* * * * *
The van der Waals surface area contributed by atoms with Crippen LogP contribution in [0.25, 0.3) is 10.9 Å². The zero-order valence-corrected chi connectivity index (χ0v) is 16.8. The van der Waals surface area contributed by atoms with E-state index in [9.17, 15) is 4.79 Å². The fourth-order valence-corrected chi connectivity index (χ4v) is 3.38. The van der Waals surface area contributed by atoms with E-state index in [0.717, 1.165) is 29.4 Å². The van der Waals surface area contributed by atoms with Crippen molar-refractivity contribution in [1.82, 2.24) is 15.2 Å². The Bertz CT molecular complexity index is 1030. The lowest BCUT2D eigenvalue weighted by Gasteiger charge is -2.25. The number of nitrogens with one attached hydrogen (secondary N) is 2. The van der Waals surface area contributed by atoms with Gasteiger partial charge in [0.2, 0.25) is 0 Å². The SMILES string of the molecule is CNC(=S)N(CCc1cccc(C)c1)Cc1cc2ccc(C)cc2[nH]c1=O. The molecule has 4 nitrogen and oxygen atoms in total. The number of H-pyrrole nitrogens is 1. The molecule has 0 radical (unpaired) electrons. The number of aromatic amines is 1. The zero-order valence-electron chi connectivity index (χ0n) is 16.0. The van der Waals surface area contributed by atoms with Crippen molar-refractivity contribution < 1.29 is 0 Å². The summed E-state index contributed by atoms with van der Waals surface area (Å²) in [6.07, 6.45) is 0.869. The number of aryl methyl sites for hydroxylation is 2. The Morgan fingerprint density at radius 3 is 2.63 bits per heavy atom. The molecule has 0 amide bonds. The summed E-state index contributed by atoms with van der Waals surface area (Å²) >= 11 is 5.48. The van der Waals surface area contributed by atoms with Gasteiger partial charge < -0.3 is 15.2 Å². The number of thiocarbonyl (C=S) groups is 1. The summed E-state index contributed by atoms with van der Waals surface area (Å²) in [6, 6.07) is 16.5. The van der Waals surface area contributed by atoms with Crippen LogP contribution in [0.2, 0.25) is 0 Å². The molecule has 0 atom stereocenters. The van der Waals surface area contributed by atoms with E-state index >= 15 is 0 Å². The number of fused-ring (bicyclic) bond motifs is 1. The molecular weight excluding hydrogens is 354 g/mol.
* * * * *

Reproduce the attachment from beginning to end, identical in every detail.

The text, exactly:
The van der Waals surface area contributed by atoms with Crippen LogP contribution in [0.25, 0.3) is 10.9 Å². The zero-order valence-corrected chi connectivity index (χ0v) is 16.8. The van der Waals surface area contributed by atoms with E-state index in [9.17, 15) is 4.79 Å². The fourth-order valence-corrected chi connectivity index (χ4v) is 3.38. The van der Waals surface area contributed by atoms with E-state index in [0.717, 1.165) is 29.4 Å². The van der Waals surface area contributed by atoms with Crippen molar-refractivity contribution in [1.82, 2.24) is 15.2 Å². The Bertz CT molecular complexity index is 1030. The lowest BCUT2D eigenvalue weighted by Gasteiger charge is -2.25. The number of nitrogens with one attached hydrogen (secondary N) is 2. The van der Waals surface area contributed by atoms with Gasteiger partial charge in [0.2, 0.25) is 0 Å². The SMILES string of the molecule is CNC(=S)N(CCc1cccc(C)c1)Cc1cc2ccc(C)cc2[nH]c1=O. The molecule has 4 nitrogen and oxygen atoms in total. The number of H-pyrrole nitrogens is 1. The molecule has 0 radical (unpaired) electrons. The number of aromatic amines is 1. The zero-order valence-electron chi connectivity index (χ0n) is 16.0. The van der Waals surface area contributed by atoms with Crippen molar-refractivity contribution < 1.29 is 0 Å². The summed E-state index contributed by atoms with van der Waals surface area (Å²) in [6.07, 6.45) is 0.869. The number of aryl methyl sites for hydroxylation is 2. The Morgan fingerprint density at radius 3 is 2.63 bits per heavy atom. The molecule has 0 amide bonds. The summed E-state index contributed by atoms with van der Waals surface area (Å²) >= 11 is 5.48. The van der Waals surface area contributed by atoms with Gasteiger partial charge < -0.3 is 15.2 Å². The number of thiocarbonyl (C=S) groups is 1. The summed E-state index contributed by atoms with van der Waals surface area (Å²) in [6, 6.07) is 16.5. The van der Waals surface area contributed by atoms with Crippen LogP contribution in [0.2, 0.25) is 0 Å². The molecule has 0 atom stereocenters. The van der Waals surface area contributed by atoms with E-state index >= 15 is 0 Å². The number of fused-ring (bicyclic) bond motifs is 1. The molecular weight excluding hydrogens is 354 g/mol.